Unfortunately for Barberi -- a native of Mexico who speaks both English and Spanish flawlessly -- MyNetworkTV has mostly cloned the production technique of the telenovela, using a cadre of neophyte writers to crank out acres of forgettable stories that makes Dynasty look like Shakespeare.
And while the mountains of hype for Ugly Betty may be enough to win audience attention, it remains a flawed project -- not quite sure if it is a comedy or drama, saddled with a too-predictable story and mostly unlikeable characters. It is a Latino-tinged, absurdist take on Cinderella that faces tough competition from Survivor and My Name Is Earl.
"These shows have been around for 50 years...it's a genre than has been perfected," said Barberi, who would like to see Hollywood use establsihed telenovela producers and stars the way some action film directors turn to Hong Kong martial arts directors and actors to emulate their genre form. "Using actors whose last name is Mendez or Mendoza who have never been in a telenovela won't do it. I don't know why an actor who has proven themselves in the genre can't be considered for these projects."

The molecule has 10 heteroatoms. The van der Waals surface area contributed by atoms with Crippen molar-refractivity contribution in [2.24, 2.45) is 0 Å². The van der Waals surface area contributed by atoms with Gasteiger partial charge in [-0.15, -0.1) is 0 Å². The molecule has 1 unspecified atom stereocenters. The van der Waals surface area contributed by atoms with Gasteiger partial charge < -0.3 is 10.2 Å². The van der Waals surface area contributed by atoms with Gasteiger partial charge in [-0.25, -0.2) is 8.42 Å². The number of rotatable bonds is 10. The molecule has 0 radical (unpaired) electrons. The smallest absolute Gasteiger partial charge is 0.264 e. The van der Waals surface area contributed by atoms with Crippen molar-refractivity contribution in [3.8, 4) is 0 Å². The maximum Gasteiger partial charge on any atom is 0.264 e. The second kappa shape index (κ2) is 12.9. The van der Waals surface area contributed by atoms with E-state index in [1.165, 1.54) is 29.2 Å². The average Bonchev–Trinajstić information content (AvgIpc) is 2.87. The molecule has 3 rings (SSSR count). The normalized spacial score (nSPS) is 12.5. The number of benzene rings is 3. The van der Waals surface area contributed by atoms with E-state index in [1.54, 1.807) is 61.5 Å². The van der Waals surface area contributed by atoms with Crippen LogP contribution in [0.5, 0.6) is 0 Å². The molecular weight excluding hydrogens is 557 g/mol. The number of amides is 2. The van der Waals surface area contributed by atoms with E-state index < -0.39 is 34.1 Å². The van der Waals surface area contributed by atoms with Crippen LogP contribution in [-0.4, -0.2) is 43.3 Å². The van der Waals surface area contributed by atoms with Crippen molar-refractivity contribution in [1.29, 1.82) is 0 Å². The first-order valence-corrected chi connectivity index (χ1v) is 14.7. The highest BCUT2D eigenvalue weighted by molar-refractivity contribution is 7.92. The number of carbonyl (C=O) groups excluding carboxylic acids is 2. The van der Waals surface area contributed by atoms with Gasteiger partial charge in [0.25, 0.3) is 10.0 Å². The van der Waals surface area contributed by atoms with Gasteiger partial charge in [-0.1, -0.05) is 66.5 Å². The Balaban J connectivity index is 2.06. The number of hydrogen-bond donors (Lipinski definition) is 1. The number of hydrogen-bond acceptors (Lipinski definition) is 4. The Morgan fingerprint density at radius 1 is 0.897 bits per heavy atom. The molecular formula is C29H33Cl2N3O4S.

Hannity Finally Gets an Audience on Tampa Radio
Continuing the unrest underway at Clear Channel Radio stations, WFLA-970 AM (NewsRadio 970) began airing Fox News Channel pundit Sean Hannity's radio show Wednesday night at 6 p.m. -- the first sign that WFLA has taken the Fox News Radio alliance from WWBA-1040 AM. Hannity's place on WWBA has been taken by none other than Brian Fasulo, the guy who used to co-host WFLA-Ch. 8's pay-to-appear morning show, Daytime.
(In keeping with Clear Channel's tradition of open communication, WFLA sent out the press release confirming the switch at 6:08 p.m. Wednesday, nearly 10 minutes after Hannity's first WFLA show had already started)
I never understood why the local radio powerhouses let the Fox News shows land on WWBA anyways. It's bad for Fox -- stars like Hannity and Bill O'Reilly air on an AM station much of the Tampa Bay market can't even receive clearly -- and conservative talk radio powerhouse WFLA was clogged with the likes of Phil Hendrie.
Just one question left: When will O'Reilly come over from 1040 AM?
Woodward Turns on Dubya